When the Lights Go Out

Getting busy in my workshop just before sunrise

A palate of paintings sit in my workshop. There’s a rhythm to painting. I remember how each one came to life. Stretching canvas is similar to what I imagine wrestling an alligator is like, Just do what I want already! Only to be defeated in the end. Each stroke of the brush releases its own emotion. Yes! Perfect! or For the love of God, I suck.

Who sells paintings on canvas anymore? I mean, it is 2018. Nowadays it’s the convenience of prints. Copies of copies and digital downloads.

Could you see yourself typing a short story, novella or an entire book on a typewriter? The typewriter has gone extinct like the dinosaur. They have become novelty pieces.

Guest enters house. This is the living room, over there is the dining area and over there is a typewriter.

The creative has learned to evolve. Perhaps it’s survival of the fittest. Conforming and flexing in order to ensure livelihood. Like a lion roaring, I must create!

I’ll figure it out damn it! This is what I said to myself yesterday when I spent two hours trying to figure out how to convert a file on my laptop. I was ready to smash it to pieces and toss it into a cornfield or throw myself in front of a tractor until my teenage son strolled in and in three seconds flat had it done without so much as a thread of frustration.

Writers have gone from handwritten stories, then typewritten and to the current day of blogging on the internet, and everyone is doing it. It’s all the rage. What if I have no interest in blogging, though? What if I want to write stories, an actual story of a time and a place, and an experience?

Artists have put down their brushes and turned to graphic design and prints while performance artists have gone from center stage to YouTube videos. While yes, this is the shizz because you no longer have to leave the house and audition for gigs — at the same time ruling out competition. What metric will you measure success by? Profit? Fandom? Likes and shares?

I often think about my great grandmother and all she had seen in her lifetime from 1889- 1986. Horse and buggies transformed into cars, music became a thing starting with record players(or phonographs, I should say), then 8-track tapes progressed into cassette and then compact disc.

The television wasn’t invented until 1927 and she lived long enough to see IBM invent the first personal computer in 1981.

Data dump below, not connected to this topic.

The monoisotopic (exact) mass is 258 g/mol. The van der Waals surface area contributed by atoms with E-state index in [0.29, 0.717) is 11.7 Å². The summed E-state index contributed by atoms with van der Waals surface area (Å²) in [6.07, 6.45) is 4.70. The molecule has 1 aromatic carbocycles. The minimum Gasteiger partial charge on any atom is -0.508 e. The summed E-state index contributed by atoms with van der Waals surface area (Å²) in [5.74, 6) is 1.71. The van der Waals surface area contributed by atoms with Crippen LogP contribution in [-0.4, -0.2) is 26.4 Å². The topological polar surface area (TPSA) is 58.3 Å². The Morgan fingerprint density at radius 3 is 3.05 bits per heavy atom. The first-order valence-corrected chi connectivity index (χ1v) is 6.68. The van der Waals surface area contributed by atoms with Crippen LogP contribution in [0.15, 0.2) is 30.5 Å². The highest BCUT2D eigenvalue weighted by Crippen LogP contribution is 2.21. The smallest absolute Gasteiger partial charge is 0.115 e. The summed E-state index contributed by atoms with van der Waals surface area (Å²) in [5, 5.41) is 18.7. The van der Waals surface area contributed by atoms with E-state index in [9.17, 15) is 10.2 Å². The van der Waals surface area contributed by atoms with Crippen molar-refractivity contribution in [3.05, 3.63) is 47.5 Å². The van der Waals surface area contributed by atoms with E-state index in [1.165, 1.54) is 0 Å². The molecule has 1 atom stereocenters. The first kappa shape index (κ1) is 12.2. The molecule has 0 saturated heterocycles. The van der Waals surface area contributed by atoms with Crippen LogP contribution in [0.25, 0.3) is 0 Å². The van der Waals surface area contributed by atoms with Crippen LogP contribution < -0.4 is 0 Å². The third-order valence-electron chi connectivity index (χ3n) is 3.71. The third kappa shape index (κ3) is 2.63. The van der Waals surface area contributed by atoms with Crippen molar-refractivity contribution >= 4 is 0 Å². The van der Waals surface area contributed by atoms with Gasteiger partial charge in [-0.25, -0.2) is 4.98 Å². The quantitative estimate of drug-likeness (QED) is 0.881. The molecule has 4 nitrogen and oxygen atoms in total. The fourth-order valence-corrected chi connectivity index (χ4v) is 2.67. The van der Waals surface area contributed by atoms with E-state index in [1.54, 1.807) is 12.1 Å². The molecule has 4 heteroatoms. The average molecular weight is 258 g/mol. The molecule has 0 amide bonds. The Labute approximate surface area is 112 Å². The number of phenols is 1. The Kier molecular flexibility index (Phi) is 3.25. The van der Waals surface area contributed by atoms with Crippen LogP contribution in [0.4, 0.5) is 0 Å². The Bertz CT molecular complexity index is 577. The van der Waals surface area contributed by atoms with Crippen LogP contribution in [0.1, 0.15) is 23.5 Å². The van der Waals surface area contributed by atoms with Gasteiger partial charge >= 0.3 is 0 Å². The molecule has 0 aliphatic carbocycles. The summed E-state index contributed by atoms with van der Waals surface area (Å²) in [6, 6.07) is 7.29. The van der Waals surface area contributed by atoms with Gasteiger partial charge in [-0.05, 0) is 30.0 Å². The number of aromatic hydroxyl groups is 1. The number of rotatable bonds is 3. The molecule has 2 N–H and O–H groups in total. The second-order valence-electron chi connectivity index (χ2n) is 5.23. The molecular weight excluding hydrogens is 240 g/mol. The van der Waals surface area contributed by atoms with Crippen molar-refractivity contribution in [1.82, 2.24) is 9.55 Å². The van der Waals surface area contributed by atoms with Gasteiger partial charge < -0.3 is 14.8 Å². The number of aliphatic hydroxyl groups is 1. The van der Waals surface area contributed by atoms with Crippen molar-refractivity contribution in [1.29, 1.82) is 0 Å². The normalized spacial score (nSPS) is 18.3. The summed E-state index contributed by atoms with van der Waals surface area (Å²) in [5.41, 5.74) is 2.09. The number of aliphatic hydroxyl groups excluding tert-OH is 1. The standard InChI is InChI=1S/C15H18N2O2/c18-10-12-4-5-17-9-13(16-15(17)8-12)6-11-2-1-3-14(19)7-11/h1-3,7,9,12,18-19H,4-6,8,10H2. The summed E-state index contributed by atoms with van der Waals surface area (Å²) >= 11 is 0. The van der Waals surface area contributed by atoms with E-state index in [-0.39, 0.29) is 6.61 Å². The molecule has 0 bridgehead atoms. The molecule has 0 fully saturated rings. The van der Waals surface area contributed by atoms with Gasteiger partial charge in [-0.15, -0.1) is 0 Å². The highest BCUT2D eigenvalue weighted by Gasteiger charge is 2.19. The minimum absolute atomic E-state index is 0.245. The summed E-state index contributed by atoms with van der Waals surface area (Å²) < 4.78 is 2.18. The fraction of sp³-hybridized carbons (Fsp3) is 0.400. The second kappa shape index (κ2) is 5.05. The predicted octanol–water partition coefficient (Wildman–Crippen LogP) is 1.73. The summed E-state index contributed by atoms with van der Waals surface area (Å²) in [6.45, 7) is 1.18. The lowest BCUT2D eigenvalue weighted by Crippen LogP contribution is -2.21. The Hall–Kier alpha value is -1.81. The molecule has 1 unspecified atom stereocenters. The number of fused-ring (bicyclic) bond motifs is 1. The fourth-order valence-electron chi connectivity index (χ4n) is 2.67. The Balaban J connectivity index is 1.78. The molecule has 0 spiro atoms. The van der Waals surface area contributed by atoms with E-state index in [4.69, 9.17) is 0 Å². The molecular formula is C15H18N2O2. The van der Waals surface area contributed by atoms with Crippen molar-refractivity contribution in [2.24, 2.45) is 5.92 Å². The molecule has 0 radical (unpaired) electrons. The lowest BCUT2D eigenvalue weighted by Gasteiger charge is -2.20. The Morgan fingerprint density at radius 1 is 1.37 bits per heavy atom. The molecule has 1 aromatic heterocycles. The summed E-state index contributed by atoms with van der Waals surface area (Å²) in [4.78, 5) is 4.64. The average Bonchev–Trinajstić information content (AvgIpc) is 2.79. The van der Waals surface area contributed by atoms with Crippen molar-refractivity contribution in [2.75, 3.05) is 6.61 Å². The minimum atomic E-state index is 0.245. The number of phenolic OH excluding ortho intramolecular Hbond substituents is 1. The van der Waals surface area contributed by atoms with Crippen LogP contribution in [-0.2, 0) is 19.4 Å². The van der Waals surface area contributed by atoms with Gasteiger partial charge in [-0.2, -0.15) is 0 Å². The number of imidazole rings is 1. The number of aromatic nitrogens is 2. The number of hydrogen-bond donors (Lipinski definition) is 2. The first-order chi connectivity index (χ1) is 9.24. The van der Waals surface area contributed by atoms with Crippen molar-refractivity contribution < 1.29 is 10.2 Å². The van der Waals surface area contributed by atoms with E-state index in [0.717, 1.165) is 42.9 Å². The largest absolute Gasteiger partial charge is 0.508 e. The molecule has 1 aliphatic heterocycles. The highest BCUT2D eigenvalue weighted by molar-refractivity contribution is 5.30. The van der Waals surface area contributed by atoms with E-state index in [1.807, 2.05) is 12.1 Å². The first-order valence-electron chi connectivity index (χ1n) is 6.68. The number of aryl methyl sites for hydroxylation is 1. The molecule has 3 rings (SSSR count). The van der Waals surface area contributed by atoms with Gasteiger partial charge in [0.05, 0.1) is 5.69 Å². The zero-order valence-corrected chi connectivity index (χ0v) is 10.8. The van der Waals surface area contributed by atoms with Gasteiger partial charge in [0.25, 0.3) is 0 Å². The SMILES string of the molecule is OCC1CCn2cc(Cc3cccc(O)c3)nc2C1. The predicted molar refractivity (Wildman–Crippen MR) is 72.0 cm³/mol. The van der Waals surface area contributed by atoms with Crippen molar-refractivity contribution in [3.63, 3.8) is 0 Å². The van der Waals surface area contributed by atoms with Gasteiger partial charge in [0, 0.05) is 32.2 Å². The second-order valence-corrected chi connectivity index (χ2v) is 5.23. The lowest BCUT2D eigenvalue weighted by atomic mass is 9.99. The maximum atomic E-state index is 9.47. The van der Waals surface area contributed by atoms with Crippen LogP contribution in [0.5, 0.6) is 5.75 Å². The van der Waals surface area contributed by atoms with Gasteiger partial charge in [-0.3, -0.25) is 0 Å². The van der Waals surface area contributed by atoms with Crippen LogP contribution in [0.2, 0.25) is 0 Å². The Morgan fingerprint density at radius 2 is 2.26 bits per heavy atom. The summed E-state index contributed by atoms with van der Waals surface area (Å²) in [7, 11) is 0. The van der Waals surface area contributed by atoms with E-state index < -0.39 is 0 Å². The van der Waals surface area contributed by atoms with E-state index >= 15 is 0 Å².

We can now access our library on our cellphone but it just doesn’t smell, feel or read the same. We writers can independently publish a novel or book electronically every month if we so desire for next to nothing in cost, outside of Amazon’s small piece of our profit.

As we move forward in time and technology the super cool creative techniques become nostalgia.

But isn’t thinking outside the box (or conveniences in this case) a part of being a creative? For instance, what if the night should go dark, the world cease to exist beyond as far as the eye can see or the internet fail altogether? Agreed, the chances are unlikely but it’s always best to be prepared with the ability to create in old school ways.

My husband often expresses the fact that our kids are glued to their phones. They are in a state of information overload, they watch more videos then they read and are in constant communication with everyone they know. What I find most intriguing about his concerns is that his occupation is Information Technology.

So, basically he’s a computer guy worrying about how computers are effecting our children.

I remind him that this is what they were born into. This is what they know. They’re the digital generation whereas we had landlines, Television and AM/ FM transistor radios.

What was once handwritten notes folded and secretly passed in class are now text messages and the impatience and eagerness for a reply back.

When the lights go out (both figuratively and literally), so does the virtual world and we’re left with ourselves. It’s back to pushing pencil and blending color to devise a masterpiece.

It’s no longer about our reach in the world but our own little space in which the true magic happens, and isn’t that what creativity is after all, magic?

Most importantly, it’s being with oneself and growing from a place within our own mind and emotions, executing those thoughts and feelings with our own hands, and not that of the influence of the world via a screen we’re convinced we need in order to be successful.

Challenge yourself today to construct something outside of Adobe Photoshop, Paint or Microsoft Word. Challenge yourself to forego social media and share it with those who are in your tiny sliver of a world. Challenge yourself to think outside of the box.

This is where the magic happens.

Artwork and story credit: Myself

Behavioral Science ed/ reporter in Eastern Iowa. Informed and opinionated. My hobbies include petting cats, research and farming.

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